Reader’s Question: Handling Finances In Marriage With A Reluctant Spouse

Here is the next installment in our the Reader’s Questions Series which highlight questions emailed to me by you, the readers of Money Q&A.

Be sure to find out at the end of this article how you can receive a free copy of Dave Ramsey’s book, The Total Money Makeover if your money question is chosen to be featured on a future week’s blog post.

If you’re not familiar with Dave Ramsey’s book, you should run right out and get it. It is one of my top ten best personal finance books that everyone should read. Now….on to our reader’s question. Kathleen emailed me a question about handling finances in marriage…

How do you convince a reluctant spouse to talk about finances, savings, and investing when you are up to your eyeballs in debt? What is the best way of handling finances in marriage with a reluctant spouse?

A Little Bit Of The Back Story

Handling Finances In Marriage With A Reluctant SpouseHere are a few more details from Kathleen’s email to me. She has been married 2.5 year, and she can’t get him to start a joint savings account. He keeps saying they do not have enough money at the end of each month to start saving. Kathleen also said that the couple also has no sort of savings, no emergency fund, etc. Nothing!

And, every time she brings it up, her husband says that they have student loans and car loans to pay back, and they can’t afford to start a savings account, open a credit union account, or even get a secured credit card.

She ends her email by saying that she knows that the couple needs a savings plan and an emergency fund, but she does not know how to convince her husband. So, what is the best way of handling finances in marriage with a reluctant spouse?

Saving, Investing, AND Paying Off Debt

There are many different schools of thought about paying off debt and investing at the same time. Many people like Dave Ramsey says that you should focus on debt repayment immediately after you have an initial emergency fund of $1,000 set up and before any investing takes places.

So, my number one piece of advice for Kathleen is to get her emergency fund set up as soon as possible before anything else. You will never be able to get out of the cycle of debt without a backstop of savings that you can go to when the car breaks down or the kids are sick. It is imperative that you have that initial emergency fund. Dave Ramsey has found that $1,000 handles 99% of most true emergencies that people have.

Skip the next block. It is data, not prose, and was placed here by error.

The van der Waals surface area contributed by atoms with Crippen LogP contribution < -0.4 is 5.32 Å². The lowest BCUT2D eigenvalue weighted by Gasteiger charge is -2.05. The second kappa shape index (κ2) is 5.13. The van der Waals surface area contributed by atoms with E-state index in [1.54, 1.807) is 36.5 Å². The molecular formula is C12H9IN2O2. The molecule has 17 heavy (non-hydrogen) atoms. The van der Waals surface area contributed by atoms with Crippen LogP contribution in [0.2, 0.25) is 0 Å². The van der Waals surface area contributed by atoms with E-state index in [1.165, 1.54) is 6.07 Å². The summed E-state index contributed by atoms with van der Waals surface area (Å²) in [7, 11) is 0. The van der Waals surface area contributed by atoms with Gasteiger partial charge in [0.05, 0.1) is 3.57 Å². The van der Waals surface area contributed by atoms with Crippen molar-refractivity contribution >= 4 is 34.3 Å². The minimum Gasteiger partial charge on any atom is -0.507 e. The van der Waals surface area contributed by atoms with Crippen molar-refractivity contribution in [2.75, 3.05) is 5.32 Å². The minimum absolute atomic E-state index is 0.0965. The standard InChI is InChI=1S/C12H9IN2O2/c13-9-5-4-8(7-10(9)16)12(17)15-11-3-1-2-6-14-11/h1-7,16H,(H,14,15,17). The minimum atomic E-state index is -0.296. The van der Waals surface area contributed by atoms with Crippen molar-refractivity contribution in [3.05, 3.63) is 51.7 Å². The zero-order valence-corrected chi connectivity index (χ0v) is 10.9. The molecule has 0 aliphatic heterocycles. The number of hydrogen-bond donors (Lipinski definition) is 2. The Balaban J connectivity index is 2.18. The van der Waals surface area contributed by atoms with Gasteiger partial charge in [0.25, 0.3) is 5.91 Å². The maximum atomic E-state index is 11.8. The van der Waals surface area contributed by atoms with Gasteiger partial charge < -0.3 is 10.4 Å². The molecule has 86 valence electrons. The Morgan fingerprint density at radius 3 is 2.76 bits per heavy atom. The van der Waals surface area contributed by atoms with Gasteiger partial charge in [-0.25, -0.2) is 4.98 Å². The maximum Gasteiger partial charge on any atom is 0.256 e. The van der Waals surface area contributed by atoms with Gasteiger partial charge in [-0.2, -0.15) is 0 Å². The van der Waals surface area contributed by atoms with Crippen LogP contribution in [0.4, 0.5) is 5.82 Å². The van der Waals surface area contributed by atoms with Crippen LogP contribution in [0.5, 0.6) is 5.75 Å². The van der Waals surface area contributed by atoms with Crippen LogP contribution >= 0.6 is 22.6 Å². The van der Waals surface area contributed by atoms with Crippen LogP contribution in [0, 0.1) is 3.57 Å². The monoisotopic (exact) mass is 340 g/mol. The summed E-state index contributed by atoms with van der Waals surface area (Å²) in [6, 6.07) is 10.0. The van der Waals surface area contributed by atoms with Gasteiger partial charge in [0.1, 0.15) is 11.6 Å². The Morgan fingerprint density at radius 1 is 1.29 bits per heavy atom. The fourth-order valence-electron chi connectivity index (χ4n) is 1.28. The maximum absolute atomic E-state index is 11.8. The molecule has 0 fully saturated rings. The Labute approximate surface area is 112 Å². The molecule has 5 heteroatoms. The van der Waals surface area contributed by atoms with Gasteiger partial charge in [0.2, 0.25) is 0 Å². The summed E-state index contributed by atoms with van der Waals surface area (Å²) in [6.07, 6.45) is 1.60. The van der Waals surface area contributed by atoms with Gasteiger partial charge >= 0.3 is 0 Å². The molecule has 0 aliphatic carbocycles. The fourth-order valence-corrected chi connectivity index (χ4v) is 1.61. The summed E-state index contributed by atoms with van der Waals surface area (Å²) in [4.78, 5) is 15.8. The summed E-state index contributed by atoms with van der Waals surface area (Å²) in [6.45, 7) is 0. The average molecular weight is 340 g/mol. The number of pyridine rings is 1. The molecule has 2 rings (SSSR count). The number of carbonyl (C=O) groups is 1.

Five Ways To Get Your Spouse Involved Handling Finances In Marriage

Monthly Budgeting And Goals Meetings. One great way to get your reluctant spouse involved with the family’s finances is to hold meetings. Monthly meetings where you discuss the family’s budget, you paycheck especially if you’re living paycheck to paycheck, your financial goals, or the family’s financial plan is a great starting point.

You might also have to discuss the priority of which bills to pay if it comes down to that. Maybe a good exercise is to list out both of your short and long-term financial goals. I also use monthly or quarterly meetings to show my wife our net worth calculations as well.

Heart To Heart Talk. The biggest thing with handling finances in marriage with your spouse is communication. Like all issues in marriage, it often comes down to communicating. So, you have to have that heart to heart talk without fighting and yelling.

You have to let your spouse know just how important his or her involvement in the family’s finances is to you. You also have to keep trying to get through to them so that they understand the family’s financial plan and have buy in of that plan.

It is okay if one spouse is more in love with spreadsheets and managing the money of the family. It is okay for one to take the reins on setting up investment accounts and opening savings accounts, but you both should know how you are investing, what you are investing in, and which direction your family is going financially.

Seeking Counseling. If you still do not have the support of your spouse in the family finances, you may want to seek out counseling. This can take the form of marriage counseling or can be as simple as having a talk with your church pastor.